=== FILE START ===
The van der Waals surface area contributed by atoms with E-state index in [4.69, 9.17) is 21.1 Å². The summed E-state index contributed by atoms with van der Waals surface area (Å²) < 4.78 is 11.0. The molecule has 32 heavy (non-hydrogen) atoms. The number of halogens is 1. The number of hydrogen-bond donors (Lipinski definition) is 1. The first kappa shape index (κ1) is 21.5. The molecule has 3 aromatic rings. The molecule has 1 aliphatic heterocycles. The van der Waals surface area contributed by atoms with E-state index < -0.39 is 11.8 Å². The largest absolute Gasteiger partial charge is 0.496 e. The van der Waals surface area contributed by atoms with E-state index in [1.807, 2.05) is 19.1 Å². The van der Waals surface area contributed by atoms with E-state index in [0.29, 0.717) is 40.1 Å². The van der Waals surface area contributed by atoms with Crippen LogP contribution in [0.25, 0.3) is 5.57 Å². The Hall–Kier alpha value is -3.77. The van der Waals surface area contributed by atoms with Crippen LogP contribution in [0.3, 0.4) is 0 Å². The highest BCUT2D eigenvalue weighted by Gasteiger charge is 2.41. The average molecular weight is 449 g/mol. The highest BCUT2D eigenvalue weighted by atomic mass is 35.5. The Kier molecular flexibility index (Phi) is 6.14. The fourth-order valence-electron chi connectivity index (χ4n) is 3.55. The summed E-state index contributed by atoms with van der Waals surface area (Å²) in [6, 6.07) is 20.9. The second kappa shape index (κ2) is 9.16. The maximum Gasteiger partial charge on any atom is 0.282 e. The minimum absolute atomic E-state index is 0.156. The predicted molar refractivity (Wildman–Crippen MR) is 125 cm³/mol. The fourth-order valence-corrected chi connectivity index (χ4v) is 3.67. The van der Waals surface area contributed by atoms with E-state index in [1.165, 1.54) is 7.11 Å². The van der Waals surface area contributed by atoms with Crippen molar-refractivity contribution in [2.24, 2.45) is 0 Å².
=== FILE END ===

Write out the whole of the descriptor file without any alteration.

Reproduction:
The van der Waals surface area contributed by atoms with E-state index in [4.69, 9.17) is 21.1 Å². The summed E-state index contributed by atoms with van der Waals surface area (Å²) < 4.78 is 11.0. The molecule has 32 heavy (non-hydrogen) atoms. The number of halogens is 1. The number of hydrogen-bond donors (Lipinski definition) is 1. The first kappa shape index (κ1) is 21.5. The molecule has 3 aromatic rings. The molecule has 1 aliphatic heterocycles. The van der Waals surface area contributed by atoms with E-state index < -0.39 is 11.8 Å². The largest absolute Gasteiger partial charge is 0.496 e. The van der Waals surface area contributed by atoms with E-state index in [1.807, 2.05) is 19.1 Å². The van der Waals surface area contributed by atoms with E-state index in [0.29, 0.717) is 40.1 Å². The van der Waals surface area contributed by atoms with Crippen LogP contribution in [0.25, 0.3) is 5.57 Å². The Hall–Kier alpha value is -3.77. The van der Waals surface area contributed by atoms with Crippen LogP contribution in [0.3, 0.4) is 0 Å². The highest BCUT2D eigenvalue weighted by Gasteiger charge is 2.41. The average molecular weight is 449 g/mol. The highest BCUT2D eigenvalue weighted by atomic mass is 35.5. The Kier molecular flexibility index (Phi) is 6.14. The fourth-order valence-electron chi connectivity index (χ4n) is 3.55. The summed E-state index contributed by atoms with van der Waals surface area (Å²) in [6, 6.07) is 20.9. The second kappa shape index (κ2) is 9.16. The maximum Gasteiger partial charge on any atom is 0.282 e. The minimum absolute atomic E-state index is 0.156. The predicted molar refractivity (Wildman–Crippen MR) is 125 cm³/mol. The fourth-order valence-corrected chi connectivity index (χ4v) is 3.67. The van der Waals surface area contributed by atoms with E-state index in [1.165, 1.54) is 7.11 Å². The van der Waals surface area contributed by atoms with Crippen molar-refractivity contribution in [2.24, 2.45) is 0 Å².